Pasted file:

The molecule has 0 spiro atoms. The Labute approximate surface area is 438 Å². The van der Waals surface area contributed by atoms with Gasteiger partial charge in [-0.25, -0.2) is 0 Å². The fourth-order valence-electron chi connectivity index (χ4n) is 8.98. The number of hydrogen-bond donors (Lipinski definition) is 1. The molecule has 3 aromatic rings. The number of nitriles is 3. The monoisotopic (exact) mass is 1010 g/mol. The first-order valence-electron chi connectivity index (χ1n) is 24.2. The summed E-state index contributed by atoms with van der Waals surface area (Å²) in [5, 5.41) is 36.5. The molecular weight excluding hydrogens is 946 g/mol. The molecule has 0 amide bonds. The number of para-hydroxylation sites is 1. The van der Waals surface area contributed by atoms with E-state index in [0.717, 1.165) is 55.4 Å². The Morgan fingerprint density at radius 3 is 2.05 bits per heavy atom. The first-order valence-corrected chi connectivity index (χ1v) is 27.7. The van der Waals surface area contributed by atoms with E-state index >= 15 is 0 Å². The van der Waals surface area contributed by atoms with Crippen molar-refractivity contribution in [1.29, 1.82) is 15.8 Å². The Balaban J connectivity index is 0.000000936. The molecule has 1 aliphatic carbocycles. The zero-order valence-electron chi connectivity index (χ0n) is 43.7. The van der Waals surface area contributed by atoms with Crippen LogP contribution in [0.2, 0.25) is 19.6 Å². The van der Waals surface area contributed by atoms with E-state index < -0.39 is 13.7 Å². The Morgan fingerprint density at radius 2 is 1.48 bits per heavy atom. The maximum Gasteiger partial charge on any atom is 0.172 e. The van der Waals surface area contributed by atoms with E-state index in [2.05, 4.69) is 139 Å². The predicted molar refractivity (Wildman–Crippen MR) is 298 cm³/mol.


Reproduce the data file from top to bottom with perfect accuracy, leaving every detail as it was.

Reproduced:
The molecule has 0 spiro atoms. The Labute approximate surface area is 438 Å². The van der Waals surface area contributed by atoms with Gasteiger partial charge in [-0.25, -0.2) is 0 Å². The fourth-order valence-electron chi connectivity index (χ4n) is 8.98. The number of hydrogen-bond donors (Lipinski definition) is 1. The molecule has 3 aromatic rings. The number of nitriles is 3. The monoisotopic (exact) mass is 1010 g/mol. The first-order valence-electron chi connectivity index (χ1n) is 24.2. The summed E-state index contributed by atoms with van der Waals surface area (Å²) in [5, 5.41) is 36.5. The molecular weight excluding hydrogens is 946 g/mol. The molecule has 0 amide bonds. The number of para-hydroxylation sites is 1. The van der Waals surface area contributed by atoms with E-state index in [0.717, 1.165) is 55.4 Å². The Morgan fingerprint density at radius 3 is 2.05 bits per heavy atom. The first-order valence-corrected chi connectivity index (χ1v) is 27.7. The van der Waals surface area contributed by atoms with E-state index >= 15 is 0 Å². The van der Waals surface area contributed by atoms with Crippen molar-refractivity contribution in [1.29, 1.82) is 15.8 Å². The Balaban J connectivity index is 0.000000936. The molecule has 1 aliphatic carbocycles. The zero-order valence-electron chi connectivity index (χ0n) is 43.7. The van der Waals surface area contributed by atoms with Crippen LogP contribution in [0.2, 0.25) is 19.6 Å². The van der Waals surface area contributed by atoms with E-state index < -0.39 is 13.7 Å². The Morgan fingerprint density at radius 2 is 1.48 bits per heavy atom. The maximum Gasteiger partial charge on any atom is 0.172 e. The van der Waals surface area contributed by atoms with E-state index in [2.05, 4.69) is 139 Å². The predicted molar refractivity (Wildman–Crippen MR) is 298 cm³/mol.